In honor of the holiday weekend, here is a post that first appeared one year ago. The photos still haunt me. I recently returned to the nursery-that-was, and not much has changed. Yes, the weeds have been mown and the random pots removed, but the structures remain (albeit a little more dilapidated). There are also a couple of flatbed trailers parked on the lot, but the abandoned nursery remains, a testament to the loss of small, local, neighborhood nurseries and small businesses that can’t keep up with the onslaught of retail and box store chains, rising rents, and a lifeless economy.
On this Labor Day, please visit a local nursery — and if you would like to open your own, I know a place that’s available.
It’s Labor Day weekend – a time tailor-made for beaches, barbecues, parades, and speeches. But on this particular holiday, I’m staring at the remains of a small, neighborhood garden center on Long Island.
I’m not sure exactly what happened here. Did the owner retire, unable to sell the business? Did some sort of illness interfere? Was the small nursery unable to compete against the box stores that sprout like weeds? Or perhaps, this nursery is just another victim of an economy that has failed to thrive?
It’s amazing how quickly the weeds and wildflowers have turned this once manicured plot into an overgrown prairie. Slowly, however, it gives up its secrets.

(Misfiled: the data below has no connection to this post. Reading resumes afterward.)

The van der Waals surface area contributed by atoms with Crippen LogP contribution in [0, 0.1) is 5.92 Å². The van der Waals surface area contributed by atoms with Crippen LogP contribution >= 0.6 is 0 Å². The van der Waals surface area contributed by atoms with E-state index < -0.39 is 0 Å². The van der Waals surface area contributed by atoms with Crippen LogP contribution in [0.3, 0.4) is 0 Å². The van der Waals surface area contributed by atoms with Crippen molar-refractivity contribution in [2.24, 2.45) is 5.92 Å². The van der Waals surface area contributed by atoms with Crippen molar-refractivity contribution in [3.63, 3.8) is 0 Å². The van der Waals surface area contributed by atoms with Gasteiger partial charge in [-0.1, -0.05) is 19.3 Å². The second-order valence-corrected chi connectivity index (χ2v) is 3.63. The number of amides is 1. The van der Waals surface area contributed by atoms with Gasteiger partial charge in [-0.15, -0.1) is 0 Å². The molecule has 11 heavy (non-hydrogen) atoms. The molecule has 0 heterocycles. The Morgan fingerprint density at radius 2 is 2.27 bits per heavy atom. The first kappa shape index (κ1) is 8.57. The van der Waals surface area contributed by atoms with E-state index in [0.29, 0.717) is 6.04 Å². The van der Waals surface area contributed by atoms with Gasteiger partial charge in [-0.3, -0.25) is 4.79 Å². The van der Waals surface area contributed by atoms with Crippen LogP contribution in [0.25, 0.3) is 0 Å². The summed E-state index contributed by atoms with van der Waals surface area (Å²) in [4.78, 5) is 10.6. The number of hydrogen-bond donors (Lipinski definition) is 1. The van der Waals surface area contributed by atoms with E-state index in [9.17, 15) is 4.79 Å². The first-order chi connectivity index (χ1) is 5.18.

The shelves where pots of perennials were once displayed.
Tables once held flats of impatiens, petunias, and a rainbow of assorted annuals.
Pots, nearly hidden by the towering weeds, are now homes to those weeds.
Some pots, though, would rather hold onto the skeletons of their occupants.
The front bed is a hodgepodge of fleshy weeds and flowering vines and litter.
The manicured plantings, the ones selected with care, still manage to bloom.
The whispers of gardening questions and shared planting tips linger around the side yard, just beside the rack that held hanging baskets of geraniums and million bells petunias.
Today, though, those conversations are nearly drowned out by the the insect chirps and buzzes coming from the tall weeds — proof that nature continues to go about its business, despite the story told here.
This Labor Day, in between the parades and barbecues, remember to celebrate labor by purchasing something from a local business.